On the other hand, in two excellent chapters, Spencer Jones and Aimée Fox-Godden demonstrate the importance of senior level support in ensuring that organisational transformation takes place. Jones highlights that, in response to the firepower encountered against the Boers during the South African War, the British Army quickly adapted their infantry attack tactics. However, in the years following the war, the applicability of open order tactics against a determined European foe was hotly debated.  Nonetheless, support from senior leadership, including the much maligned Sir Douglas Haig, ensured they were retained and embedded in the Army’s doctrine, leading to superior tactics over their German foe during the mobile phases of the war in 1914. Fox-Godden’s essay on brigade staffs during the Great War not only supports the central place of high level support, it also provides clear examples of the roles, functions and the impact of staff officers on successful operations. It should to be on the reading list of Command and Staff Colleges courses.

Richard Dunley’s chapter on the Royal Navy’s acceptance of the revolutionary whitehead torpedo, and Martin Gibson’s on the adoption of oil to fuel its vessels, reinforce the role of a strong and well respected advocate. They also reveal that, while adaptation to new technologies can be embraced, the means of delivering such technologies in an operational setting, or the sources to ensure their effective supply, can be limiting factors which delay their introduction.  In discussing the substantial reforms which occurred within the British Army’s medical services between the Crimean and the South African Wars, Andrew Duncan demonstrates that cultural changes across the whole organisation may be required for transformation to be fully effective. Neal Dando’s analysis of the controversial ‘Jock Columns’ during the North African Campaign reminds us that a doctrine and tactical formation devised for one operational situation ought not to be persevered with when that situation changes.  The need to quickly adapt to changing circumstances imposed by the enemy remains paramount.

Sarah McCook’s essay on communications in the British Army between 1914 and 1940 highlights that, while technological advances may provide impressive change on the battlefield, they may not be as operationally effective as anticipated, and older techniques ought not to be readily discarded.  Indeed, when technology fails, recourse to more traditional military techniques remains essential, even today. Peter Grant’s discussion on the Army Administrative Course undertaken at the London School of Economics between 1907 and 1914 offers insights into the value of considering the systems and techniques of other successful organisations in improving one’s own systems and processes. While not specially addressing the factors that affect adaptation and reform, James Pugh considers the differences in the development of doctrine between the Army and the Navy when they established their new flying arms. These variations reflected the different focus of the two Services; with the Army addressing tactical employment, and the Navy being more concerned with technical matters. Meanwhile, Simon Justice analyses the operational impact of the politically enforced re-organisation of British divisions immediately prior to the German Offensives in 1918, finding that the repercussions during the March Offensive were acute and extreme.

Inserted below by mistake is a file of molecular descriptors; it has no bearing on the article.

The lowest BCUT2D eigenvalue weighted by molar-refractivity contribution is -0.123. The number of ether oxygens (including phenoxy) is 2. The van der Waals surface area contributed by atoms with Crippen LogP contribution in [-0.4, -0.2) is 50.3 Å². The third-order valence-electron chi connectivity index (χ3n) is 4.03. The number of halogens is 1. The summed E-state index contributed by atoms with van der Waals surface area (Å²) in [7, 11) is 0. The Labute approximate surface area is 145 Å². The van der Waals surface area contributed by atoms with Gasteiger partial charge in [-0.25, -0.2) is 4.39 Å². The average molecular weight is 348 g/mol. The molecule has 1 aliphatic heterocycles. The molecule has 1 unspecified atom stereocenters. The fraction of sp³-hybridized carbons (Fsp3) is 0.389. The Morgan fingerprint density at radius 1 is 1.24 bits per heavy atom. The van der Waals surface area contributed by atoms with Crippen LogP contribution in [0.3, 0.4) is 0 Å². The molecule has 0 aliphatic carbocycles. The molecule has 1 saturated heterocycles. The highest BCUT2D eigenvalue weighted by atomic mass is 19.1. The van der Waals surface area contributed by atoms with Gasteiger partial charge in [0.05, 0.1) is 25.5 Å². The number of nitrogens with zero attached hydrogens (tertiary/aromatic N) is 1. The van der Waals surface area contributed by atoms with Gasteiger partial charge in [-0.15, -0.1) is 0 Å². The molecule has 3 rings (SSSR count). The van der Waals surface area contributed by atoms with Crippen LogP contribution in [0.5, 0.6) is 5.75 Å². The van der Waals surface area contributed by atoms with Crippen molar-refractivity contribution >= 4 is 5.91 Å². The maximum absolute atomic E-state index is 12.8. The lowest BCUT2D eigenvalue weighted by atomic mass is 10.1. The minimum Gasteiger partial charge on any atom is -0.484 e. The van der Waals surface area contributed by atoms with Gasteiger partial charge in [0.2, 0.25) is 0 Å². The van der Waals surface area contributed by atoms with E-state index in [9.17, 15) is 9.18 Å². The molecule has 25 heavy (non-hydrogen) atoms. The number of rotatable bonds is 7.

Addressing a wide range of topics, this instructive book covers the principal issues that affect adaptation, transformation, and reform within an organisation. It will appeal to those seeking to understand these imperatives. Military officers aspiring to high command would do well to read it.


The views expressed in this article and subsequent comments are those of the author(s) and do not necessarily reflect the official policy or position of the Australian Army, the Department of Defence or the Australian Government.